Count Lambsdorff: Let me add that the parent companies of German subsidiaries -- and I think this is agreement that they should be part of the legal closure, legal piece. And this is not just a problem for U.S. parent companies but this is a general problem of parent companies which might also be located in Europe and who also have assets in the U.S. and also need the legal closure in the U.S. because it doesn't make sense if you've got a German -- if you can't sue the German subsidiary but you can sue the parent company and there can be litigation against the parent company in the U.S. court because of wrongs committed during the Second World War Nazi regime.

Therefore, we need to find an arrangement to include foreign parent companies within the legal closure. I hope that the final wording we'll be able to achieve on the 22nd and 23rd of March as regards the matter at hand. We basically have a general consensus agreement on that already, so as regards the foreign parent companies there's very little incentive to create their own fund but there is sort of the clear expectations on our part that German subsidiaries should contribute to the German Foundation initiative.

Deputy Secretary Eizenstat: And one point. I think we have made a great deal of progress in terms of defining those companies, parent and subsidiaries, who are covered. I think it's a totally incorrect statement to say that they, therefore, have very little incentive to contribute. The German companies have made it a great source of pride that they're doing this as a moral, not a legal, gesture. And I believe that there are a number of U.S. companies who wish to do the same.

Question: Since you brought up Austria, Secretary Albright said that you had been having discussions with this new government on their commitment to continue to recompense people who, you know, from the World War II being in camps and slave labor. What have you found from those talks with Austria?

Deputy Secretary Eizenstat: I've had discussions at an expert level in Austria. The discussions at a senior level will only commence on the 20th when Mrs. Schaumayer comes to Washington.

But from the Chancellor's own statements publicly, his commitment in the Austrian parliament, my discussions with experts in the Austrian Government and my preliminary discussion with Mrs. Schaumayer in arranging her meeting, I found a great willingness to be responsive to Austria's past in terms of dealing with slave and forced laborers, and I am convinced that they go in with a great deal of goodwill to resolve this in a positive way. We will obviously know the extent to which that is the case when we actually begin discussions, but certainly everything that's been said publicly and privately leads us to believe that they come in to this with a great deal of goodwill.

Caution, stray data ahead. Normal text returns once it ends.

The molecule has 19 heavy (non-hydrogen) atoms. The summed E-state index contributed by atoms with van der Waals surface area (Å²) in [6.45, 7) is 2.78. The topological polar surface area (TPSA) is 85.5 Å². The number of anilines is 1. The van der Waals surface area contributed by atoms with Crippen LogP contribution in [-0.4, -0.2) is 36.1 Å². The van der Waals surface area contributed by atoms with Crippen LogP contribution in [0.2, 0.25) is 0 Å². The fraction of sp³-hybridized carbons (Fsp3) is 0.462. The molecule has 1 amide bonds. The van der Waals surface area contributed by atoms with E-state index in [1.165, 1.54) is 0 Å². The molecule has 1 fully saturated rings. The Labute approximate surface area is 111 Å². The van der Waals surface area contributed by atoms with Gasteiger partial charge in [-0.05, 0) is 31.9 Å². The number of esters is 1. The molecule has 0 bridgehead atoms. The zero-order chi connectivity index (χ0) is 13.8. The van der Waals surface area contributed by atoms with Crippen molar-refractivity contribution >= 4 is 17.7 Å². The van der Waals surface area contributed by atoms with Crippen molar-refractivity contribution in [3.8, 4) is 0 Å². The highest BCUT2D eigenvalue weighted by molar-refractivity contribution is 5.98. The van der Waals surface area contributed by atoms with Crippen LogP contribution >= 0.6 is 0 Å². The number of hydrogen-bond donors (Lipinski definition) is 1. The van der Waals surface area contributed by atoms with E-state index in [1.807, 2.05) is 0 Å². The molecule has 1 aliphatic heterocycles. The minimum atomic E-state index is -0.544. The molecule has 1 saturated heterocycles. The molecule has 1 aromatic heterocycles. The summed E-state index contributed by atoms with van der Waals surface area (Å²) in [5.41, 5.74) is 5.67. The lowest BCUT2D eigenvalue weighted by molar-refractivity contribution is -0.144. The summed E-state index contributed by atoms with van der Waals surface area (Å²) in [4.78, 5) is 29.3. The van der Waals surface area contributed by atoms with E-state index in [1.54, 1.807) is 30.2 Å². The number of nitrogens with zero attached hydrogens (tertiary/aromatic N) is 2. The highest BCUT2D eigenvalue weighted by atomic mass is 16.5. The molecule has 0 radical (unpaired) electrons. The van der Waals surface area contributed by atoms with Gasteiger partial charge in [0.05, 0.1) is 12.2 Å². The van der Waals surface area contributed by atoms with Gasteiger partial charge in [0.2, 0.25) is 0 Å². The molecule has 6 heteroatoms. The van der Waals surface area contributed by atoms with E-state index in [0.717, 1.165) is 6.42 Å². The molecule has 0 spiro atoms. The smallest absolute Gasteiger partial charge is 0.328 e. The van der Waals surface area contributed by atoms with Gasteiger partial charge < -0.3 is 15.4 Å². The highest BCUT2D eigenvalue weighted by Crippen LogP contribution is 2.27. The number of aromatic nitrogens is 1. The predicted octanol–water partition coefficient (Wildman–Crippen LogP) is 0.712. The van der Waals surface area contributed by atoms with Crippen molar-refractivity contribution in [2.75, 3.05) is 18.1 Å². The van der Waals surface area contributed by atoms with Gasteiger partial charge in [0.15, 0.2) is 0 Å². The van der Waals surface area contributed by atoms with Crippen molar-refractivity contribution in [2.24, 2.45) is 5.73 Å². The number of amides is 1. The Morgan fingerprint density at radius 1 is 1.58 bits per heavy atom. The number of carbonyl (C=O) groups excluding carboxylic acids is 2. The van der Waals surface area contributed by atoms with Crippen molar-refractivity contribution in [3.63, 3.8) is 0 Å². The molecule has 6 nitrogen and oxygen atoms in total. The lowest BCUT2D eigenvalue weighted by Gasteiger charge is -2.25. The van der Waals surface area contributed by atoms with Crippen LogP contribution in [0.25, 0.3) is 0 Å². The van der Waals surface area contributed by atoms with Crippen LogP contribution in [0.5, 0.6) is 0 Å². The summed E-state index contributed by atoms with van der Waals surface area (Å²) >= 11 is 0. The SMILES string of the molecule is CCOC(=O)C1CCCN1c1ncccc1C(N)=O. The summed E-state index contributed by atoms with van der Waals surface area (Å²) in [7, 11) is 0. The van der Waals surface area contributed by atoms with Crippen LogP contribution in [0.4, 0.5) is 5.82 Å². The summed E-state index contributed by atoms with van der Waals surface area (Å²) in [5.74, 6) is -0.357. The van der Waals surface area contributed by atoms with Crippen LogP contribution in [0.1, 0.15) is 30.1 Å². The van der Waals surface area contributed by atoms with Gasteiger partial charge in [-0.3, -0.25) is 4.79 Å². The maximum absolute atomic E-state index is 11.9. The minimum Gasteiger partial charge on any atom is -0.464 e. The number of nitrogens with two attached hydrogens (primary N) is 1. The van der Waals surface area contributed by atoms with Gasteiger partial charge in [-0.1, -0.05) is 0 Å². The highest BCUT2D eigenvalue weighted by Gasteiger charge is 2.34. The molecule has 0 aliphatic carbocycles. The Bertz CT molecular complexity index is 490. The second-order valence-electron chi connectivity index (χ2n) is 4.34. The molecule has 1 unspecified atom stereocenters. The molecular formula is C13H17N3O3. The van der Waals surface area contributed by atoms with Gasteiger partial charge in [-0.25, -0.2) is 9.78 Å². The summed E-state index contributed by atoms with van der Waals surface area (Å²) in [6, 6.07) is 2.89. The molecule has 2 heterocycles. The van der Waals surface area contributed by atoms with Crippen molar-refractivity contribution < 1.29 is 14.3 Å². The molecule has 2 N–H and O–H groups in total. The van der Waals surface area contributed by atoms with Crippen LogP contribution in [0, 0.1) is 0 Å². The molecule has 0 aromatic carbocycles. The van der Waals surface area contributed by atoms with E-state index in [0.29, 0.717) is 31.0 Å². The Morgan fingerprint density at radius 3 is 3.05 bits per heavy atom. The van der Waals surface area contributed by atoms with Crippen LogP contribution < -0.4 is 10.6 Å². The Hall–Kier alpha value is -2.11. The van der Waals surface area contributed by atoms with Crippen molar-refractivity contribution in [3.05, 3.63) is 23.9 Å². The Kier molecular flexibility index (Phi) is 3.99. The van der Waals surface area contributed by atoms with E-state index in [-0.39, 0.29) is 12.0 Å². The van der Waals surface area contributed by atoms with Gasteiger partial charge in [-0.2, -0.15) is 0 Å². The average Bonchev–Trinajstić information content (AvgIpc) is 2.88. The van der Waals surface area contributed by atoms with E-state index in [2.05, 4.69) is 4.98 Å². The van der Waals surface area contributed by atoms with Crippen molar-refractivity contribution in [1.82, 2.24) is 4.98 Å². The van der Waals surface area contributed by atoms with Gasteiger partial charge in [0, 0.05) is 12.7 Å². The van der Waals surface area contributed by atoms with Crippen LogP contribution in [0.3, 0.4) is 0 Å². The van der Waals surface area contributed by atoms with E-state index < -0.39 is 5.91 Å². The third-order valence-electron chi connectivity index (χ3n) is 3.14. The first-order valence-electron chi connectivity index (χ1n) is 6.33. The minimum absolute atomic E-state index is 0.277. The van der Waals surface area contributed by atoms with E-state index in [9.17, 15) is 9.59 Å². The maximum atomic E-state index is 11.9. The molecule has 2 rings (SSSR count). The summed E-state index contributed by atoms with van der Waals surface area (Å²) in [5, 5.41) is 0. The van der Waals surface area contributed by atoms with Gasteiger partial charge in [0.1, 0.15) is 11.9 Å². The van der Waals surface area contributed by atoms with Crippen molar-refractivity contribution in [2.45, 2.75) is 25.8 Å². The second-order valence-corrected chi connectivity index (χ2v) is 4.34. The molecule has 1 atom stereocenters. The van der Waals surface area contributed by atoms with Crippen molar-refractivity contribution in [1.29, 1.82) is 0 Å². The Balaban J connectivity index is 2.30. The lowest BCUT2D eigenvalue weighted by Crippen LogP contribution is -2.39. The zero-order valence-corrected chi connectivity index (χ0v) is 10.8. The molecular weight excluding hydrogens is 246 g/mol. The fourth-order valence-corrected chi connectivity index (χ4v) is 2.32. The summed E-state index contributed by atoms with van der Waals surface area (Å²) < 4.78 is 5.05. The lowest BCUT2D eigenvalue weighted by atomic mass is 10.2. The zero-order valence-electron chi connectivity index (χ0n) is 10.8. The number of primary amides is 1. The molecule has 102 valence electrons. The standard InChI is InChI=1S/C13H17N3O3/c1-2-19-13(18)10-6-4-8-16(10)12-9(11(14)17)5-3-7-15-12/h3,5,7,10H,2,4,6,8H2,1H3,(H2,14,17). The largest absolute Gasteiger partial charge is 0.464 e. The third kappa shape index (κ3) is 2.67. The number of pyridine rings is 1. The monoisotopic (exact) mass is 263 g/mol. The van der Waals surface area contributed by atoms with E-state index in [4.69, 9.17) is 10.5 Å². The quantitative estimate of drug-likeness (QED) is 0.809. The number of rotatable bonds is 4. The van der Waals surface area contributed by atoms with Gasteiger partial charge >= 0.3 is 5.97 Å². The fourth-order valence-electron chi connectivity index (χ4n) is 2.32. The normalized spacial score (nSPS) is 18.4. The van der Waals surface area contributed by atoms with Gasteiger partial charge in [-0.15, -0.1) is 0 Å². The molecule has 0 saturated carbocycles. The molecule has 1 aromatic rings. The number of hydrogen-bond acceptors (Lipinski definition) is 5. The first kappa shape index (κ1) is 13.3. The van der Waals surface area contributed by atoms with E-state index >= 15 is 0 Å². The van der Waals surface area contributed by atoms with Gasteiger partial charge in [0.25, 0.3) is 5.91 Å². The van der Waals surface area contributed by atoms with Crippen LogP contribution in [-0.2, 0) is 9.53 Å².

Question: May I be permitted to ask a German question concerning legislation? Is it the case that that split 80% forced slave labor/future fund, is that the basis for the legislation or can legislation only proceed once the groups are clear on allocation among themselves?

Count Lambsdorff: Well, the law can be passed without any kind of mention being made of that issue. Then the law would simply say that the board of trustees will decide on allocation. But that is something that nobody wants. Rather, people want the result of our negotiations to be incorporated into the law, and the more detailed our agreement, the more detailed the legal provisions can be. And that would be appropriate and that would be helpful in order avoid future disagreement.

Deputy Secretary Eizenstat: Just to add to that, I agree with everything that the Count has said. We have had five German parliamentarians participating in this session in Washington and in the previous session in Berlin and in several others. Their dedication and devotion and knowledge of this process is nothing short of remarkable. It is a great testament to the German Bundestag that five such senior representatives of all the political factions would take this kind of an interest and engage and involve themselves. They have been very important participants, and I believe the fact that they have been will facilitate the passage of legislation. And as the Count said, they have made it clear to us that they will do everything they can to try to incorporate the agreements that we reach, including on allocation.

Thank you very much.

[end of document]

Flag Bar

Bureau of European Affairs
Department of State